Name: Yoki K Hanley
Business: itiba, LLC, a maker of natural skin care products
Industry: Health & Beauty
Location: Saint Croix, U.S. Virgin Islands
Reason for starting: My fifth child was born 14 years ago and she was very sensitive to all the soaps available at the time. At first I did not know it was the soaps that were making her sick and uncomfortable, I thought it was her milk. I spent hundreds of dollars on doctor visits and changing her milk until I realized that she cried the most was during her bath time. Her skin would turn bright red like a cooked lobster and her crying was just heartbreaking. I researched what was in the soaps and did not like what I found; animal fats, syndets, and other questionable items. Growing up in St. Croix, I had access to all of the healing medicinal plants and herbs that my parents had treated us with. So I went into my father’s yard and picked the herbs that I knew worked for skin conditions and created my own soap for her. After a few attempts, I finally created a recipe that was a success! She was no longer crying and turned into a happy child after that. It was not long afterwards that my business was born.
How do you define success? Success to me is not giving up. No matter how many times you hear no or fall down. Rather than accept defeat, you get back up and keep going until you have gotten the result you are looking for. Success is making that forward movement even when everything (and sometimes everyone) is against you.
Biggest Success: My biggest success to date is having the beauty editor for JET Magazine, Nicole Townsend, do an uncompensated review for the magazine. She loved the products and really understood what the products and the company are about.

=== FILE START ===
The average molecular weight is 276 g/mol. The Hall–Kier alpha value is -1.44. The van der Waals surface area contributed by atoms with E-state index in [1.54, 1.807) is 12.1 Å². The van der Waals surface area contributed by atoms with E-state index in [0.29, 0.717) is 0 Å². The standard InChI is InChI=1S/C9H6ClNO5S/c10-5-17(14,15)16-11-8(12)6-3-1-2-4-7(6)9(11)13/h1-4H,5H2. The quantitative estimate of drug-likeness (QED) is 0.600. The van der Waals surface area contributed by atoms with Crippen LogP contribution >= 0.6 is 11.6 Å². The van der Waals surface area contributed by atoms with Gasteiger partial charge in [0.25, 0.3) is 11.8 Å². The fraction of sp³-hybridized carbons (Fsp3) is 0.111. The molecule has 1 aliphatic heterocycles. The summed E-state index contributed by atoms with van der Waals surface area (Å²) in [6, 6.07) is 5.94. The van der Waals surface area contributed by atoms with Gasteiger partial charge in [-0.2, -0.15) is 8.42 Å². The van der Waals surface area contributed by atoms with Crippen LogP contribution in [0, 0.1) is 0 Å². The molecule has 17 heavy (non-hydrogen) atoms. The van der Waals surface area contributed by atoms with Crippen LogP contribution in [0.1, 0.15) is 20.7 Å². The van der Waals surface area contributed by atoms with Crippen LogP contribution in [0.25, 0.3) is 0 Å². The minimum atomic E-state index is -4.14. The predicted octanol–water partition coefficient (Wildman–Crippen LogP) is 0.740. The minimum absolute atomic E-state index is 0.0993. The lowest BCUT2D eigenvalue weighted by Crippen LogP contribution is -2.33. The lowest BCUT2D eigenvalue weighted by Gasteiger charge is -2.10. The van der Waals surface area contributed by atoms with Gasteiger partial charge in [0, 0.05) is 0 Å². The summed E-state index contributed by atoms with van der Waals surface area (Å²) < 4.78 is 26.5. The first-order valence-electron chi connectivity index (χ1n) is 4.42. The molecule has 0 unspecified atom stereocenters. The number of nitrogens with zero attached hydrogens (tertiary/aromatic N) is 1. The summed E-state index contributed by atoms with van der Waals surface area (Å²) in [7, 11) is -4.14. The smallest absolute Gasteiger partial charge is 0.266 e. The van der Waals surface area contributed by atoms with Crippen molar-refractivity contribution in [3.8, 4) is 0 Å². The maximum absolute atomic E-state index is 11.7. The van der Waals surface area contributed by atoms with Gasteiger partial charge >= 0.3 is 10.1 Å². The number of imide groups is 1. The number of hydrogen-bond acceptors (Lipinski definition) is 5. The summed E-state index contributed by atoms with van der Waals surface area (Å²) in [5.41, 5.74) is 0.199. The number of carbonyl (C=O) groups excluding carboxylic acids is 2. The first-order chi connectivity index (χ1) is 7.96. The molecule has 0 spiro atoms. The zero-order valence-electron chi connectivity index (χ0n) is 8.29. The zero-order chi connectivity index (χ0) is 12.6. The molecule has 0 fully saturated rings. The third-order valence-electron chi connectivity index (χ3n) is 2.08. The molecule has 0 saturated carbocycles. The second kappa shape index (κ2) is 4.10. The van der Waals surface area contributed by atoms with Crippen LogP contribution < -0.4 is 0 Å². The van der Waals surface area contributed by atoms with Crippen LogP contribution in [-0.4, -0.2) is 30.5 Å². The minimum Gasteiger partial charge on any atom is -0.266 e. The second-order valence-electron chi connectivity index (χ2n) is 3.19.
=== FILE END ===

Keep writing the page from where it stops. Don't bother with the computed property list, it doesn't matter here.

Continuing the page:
My goal for itiba is to become the premiere, natural skin care brand of the Caribbean. I plan to have a manufacturing site on at least one other Caribbean island and to be able to export to all corners of the globe. I want people to know that skincare doesn’t have to be complicated nor does it have to have complicated ingredients.
What is your top challenge and how have you addressed it? My top challenge is finances. It is difficult for me to properly fund my company for a number of reasons, the main one being that my credit suffered greatly while I was struggling to provide a home for my family.
In 2004 my husband was shot and killed while I was pregnant with our sixth child. He was instrumental in helping me with my frist business, which I had named after our fifth child, Selah. You always hear people tell you to never make any major decisions while dealing with trauma. But I had just lost half of my heart and my family was completely torn apart. I went into pre-term labor and was, just before his death, talking to potential business partners. By 2005, after giving away 50% of my business to my partners, I was out of my company and had absolutely nothing. They took my company from me, my recipes and formulas and even the image of my child that I had used as my logo for the first company. I learned a valuable lesson, that not everyone is your friend in business and that sometimes people come into a partnership not necessarily to help you, but to keep you down. They were looking for what they thought was an easy tax write off and instead found a business that actually had potential. So it was easier to force me out than to help build the company up. I am more discerning in my business dealings and always make sure that I read everything! If there is something major going on in my life, I will take the necessary time to deal with that before I make any irrational judgement calls. I am not afraid to say no or to hear no.
I am still working to get from under that burden. However, I was fortunate enough to have a wonderful person come in as a minority stakeholder in the new business, itiba, and that has helped greatly in moving forward.
Who is your most important role model? I can’t say that I have a role model per se. There are women that I admire greatly for what they have achieved; Lisa Price of Carol’s Daughter – a lot of people on island call me the Carol’s Daughter of the Caribbean. Oprah Winfrey – how she took herself from nothing to become the mogul that she is today. My greatest motivation, the reason I do what I do, is because of my children. I want them to see that no matter what anybody says, if you have belief in yourself, then you can move mountains. I do all of this for my five daughters (and my son) but especially for my daughters, because as females we have everything stacked against us from birth. They need to know that those boundaries and walls are not there to stop us, but to make us defeat them and to keep going and pushing forward.
Edited by The Story Exchange